Over the first 20 years of my adulthood I followed my own unique trajectory in life, which might be described as quite average and ordinary in regards to my relationship to the truth. That is to say, I was never arrested, not even close, but I told the usual range of fibs and white lies and made up excuses all the time, just like everyone around me. It never occurred to me at that stage of life that I was lying to avoid other people’s anger.
“Late again?” “Yeah, that darned train keeps running behind!”
“Where did that come from?” “Oh, I’ve always had it. You just didn’t notice it before.”
“Didn’t make the sale?” “Ahh, that jerk was just a tire kicker.”
“Why can’t we buy it?” “I’m sorry. I’d like to but we can’t afford it.”
“Aren’t you coming to bed?” “Sure, I’ll be there in a minute.”
Then, as I crossed into the age range in which it begins to become reasonable to have a mid-life crisis, I began to have a mid-life crisis. Encountering the fact that there was now quite likely more of my life behind me than before me, I began an emotional and spiritual journey for personal meaning which still continues today, decades later. I also sought out teachers who might contribute perspective and insight. I participated in life-altering works of personal transformation, and after a shattering near-death experience, began listening to the universe more and talking less.
One of the areas of potential growth that grabbed my interest from the beginning of my journey was that of personal integrity, in the sense of wholeness and alignment, rather than in the commonly misunderstood sense implying some particular morality or another. To put it simply, I came to understand having integrity as saying what you mean and meaning what you say. Or to say it another way, having integrity is honoring your word as being powerful, and having all your actions line up in congruity with what you have said.
Brad Blanton’s “Radical Honesty” impacted me heavily on this topic, with its philosophy that telling the truth in all things frees up the mind and soul to be more creative and powerful. To use a pilot’s terminology, lying creates tremendous drag and instability on your flight through life, because of all the dead weight and unnecessary bulk added to your transit by the need to keep track of your lies and what you said to whom. Mark Twain’s quote “If you tell the truth, you don’t have to remember anything,” resonated powerfully as I took this quality on for myself, not because it was the right thing to do, but because I could see that it was a powerful way to live life.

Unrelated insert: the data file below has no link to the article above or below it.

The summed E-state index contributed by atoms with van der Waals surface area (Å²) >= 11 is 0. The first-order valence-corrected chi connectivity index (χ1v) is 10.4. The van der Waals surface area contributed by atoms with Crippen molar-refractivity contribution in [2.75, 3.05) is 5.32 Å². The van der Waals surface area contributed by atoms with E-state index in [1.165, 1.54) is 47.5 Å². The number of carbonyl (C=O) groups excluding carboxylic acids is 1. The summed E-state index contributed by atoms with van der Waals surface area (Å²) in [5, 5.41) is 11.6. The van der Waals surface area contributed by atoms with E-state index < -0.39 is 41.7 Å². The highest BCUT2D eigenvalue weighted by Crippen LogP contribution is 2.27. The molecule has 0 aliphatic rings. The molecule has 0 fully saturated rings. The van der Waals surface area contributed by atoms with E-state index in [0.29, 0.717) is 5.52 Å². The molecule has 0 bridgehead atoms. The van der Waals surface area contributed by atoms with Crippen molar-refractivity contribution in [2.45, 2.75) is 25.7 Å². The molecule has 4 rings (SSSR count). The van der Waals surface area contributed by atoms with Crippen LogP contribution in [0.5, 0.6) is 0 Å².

And so I stopped making excuses, and quit saying things I didn’t mean just to “make nice.” I took on acknowledging when I had failed to keep a promise, and offering to do whatever it would take to make things right. I gave up trying to conceal my failures or attempting to hide the things I thought someone else might dislike me for.
As an outcome, for the decades since I’ve become reliable as someone who tells the truth and who readily ‘fesses up if I’ve messed up in some way. For example, those everyday evasions and excuses “we all make” melted away:
“Late for work?” “I apologize. I need to get up earlier.”
“Where did that come from?” “I bought it yesterday. I’m sorry, I should have mentioned it.”
“Didn’t make the sale?” “No.”
“Why can’t we buy it?” “I don’t want to, and I hope we won’t argue about it.”
“Aren’t you coming to bed?” “No, I’m annoyed. I just want to be alone for a while.”
At first blush the differences may appear trivial to others. Perhaps I only seem a little blunter now, but the effect on my ground of being and self image when I stopped hiding behind habitual evasion and deception was quite profound. In certain situations things got harder, especially at first, when I had to confront occasional anger and upset directly rather than ducking it. But in general and over time, life got simpler and easier, and more powerful. Now, on this side of that personal divide, looking back to where I came from, I can’t imagine returning to my old “lyin’ and cheatin’ ways.”